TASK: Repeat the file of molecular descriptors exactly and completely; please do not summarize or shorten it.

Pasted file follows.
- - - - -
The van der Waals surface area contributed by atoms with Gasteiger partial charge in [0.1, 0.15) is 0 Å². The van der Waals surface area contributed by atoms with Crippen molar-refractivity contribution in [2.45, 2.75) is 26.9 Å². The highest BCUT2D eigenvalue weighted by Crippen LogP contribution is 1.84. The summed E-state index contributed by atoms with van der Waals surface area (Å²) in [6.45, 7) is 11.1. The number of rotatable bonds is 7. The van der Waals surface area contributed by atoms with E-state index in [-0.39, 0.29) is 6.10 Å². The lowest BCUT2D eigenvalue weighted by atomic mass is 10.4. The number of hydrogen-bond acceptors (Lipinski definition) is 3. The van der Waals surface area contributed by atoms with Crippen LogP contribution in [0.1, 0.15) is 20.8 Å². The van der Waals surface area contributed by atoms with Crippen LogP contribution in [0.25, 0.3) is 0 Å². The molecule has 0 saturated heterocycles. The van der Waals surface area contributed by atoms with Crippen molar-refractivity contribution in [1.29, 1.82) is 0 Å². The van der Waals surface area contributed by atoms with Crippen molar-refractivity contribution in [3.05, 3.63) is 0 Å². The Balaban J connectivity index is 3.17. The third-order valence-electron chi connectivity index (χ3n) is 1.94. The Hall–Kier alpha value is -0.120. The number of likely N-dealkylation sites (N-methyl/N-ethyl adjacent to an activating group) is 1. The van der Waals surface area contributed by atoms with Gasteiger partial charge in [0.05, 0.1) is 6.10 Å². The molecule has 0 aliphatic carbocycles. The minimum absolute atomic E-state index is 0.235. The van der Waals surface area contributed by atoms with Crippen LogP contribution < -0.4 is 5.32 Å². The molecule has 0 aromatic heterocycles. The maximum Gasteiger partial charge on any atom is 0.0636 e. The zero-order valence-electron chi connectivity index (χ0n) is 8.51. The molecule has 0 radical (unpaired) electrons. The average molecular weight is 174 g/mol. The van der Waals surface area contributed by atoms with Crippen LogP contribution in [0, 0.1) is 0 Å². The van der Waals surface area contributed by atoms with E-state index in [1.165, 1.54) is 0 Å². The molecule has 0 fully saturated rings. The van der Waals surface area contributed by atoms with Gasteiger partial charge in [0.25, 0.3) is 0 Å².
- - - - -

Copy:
The van der Waals surface area contributed by atoms with Gasteiger partial charge in [0.1, 0.15) is 0 Å². The van der Waals surface area contributed by atoms with Crippen molar-refractivity contribution in [2.45, 2.75) is 26.9 Å². The highest BCUT2D eigenvalue weighted by Crippen LogP contribution is 1.84. The summed E-state index contributed by atoms with van der Waals surface area (Å²) in [6.45, 7) is 11.1. The number of rotatable bonds is 7. The van der Waals surface area contributed by atoms with E-state index in [-0.39, 0.29) is 6.10 Å². The lowest BCUT2D eigenvalue weighted by atomic mass is 10.4. The number of hydrogen-bond acceptors (Lipinski definition) is 3. The van der Waals surface area contributed by atoms with Crippen LogP contribution in [0.1, 0.15) is 20.8 Å². The van der Waals surface area contributed by atoms with Crippen LogP contribution in [0.25, 0.3) is 0 Å². The molecule has 0 saturated heterocycles. The van der Waals surface area contributed by atoms with Crippen molar-refractivity contribution in [1.29, 1.82) is 0 Å². The van der Waals surface area contributed by atoms with Crippen molar-refractivity contribution in [3.05, 3.63) is 0 Å². The Balaban J connectivity index is 3.17. The third-order valence-electron chi connectivity index (χ3n) is 1.94. The Hall–Kier alpha value is -0.120. The number of likely N-dealkylation sites (N-methyl/N-ethyl adjacent to an activating group) is 1. The van der Waals surface area contributed by atoms with Gasteiger partial charge in [0.05, 0.1) is 6.10 Å². The molecule has 0 aliphatic carbocycles. The minimum absolute atomic E-state index is 0.235. The van der Waals surface area contributed by atoms with Crippen LogP contribution < -0.4 is 5.32 Å². The molecule has 0 aromatic heterocycles. The maximum Gasteiger partial charge on any atom is 0.0636 e. The zero-order valence-electron chi connectivity index (χ0n) is 8.51. The molecule has 0 radical (unpaired) electrons. The average molecular weight is 174 g/mol. The van der Waals surface area contributed by atoms with Crippen LogP contribution in [0, 0.1) is 0 Å². The van der Waals surface area contributed by atoms with E-state index in [1.165, 1.54) is 0 Å². The molecule has 0 fully saturated rings. The van der Waals surface area contributed by atoms with Gasteiger partial charge in [0.25, 0.3) is 0 Å².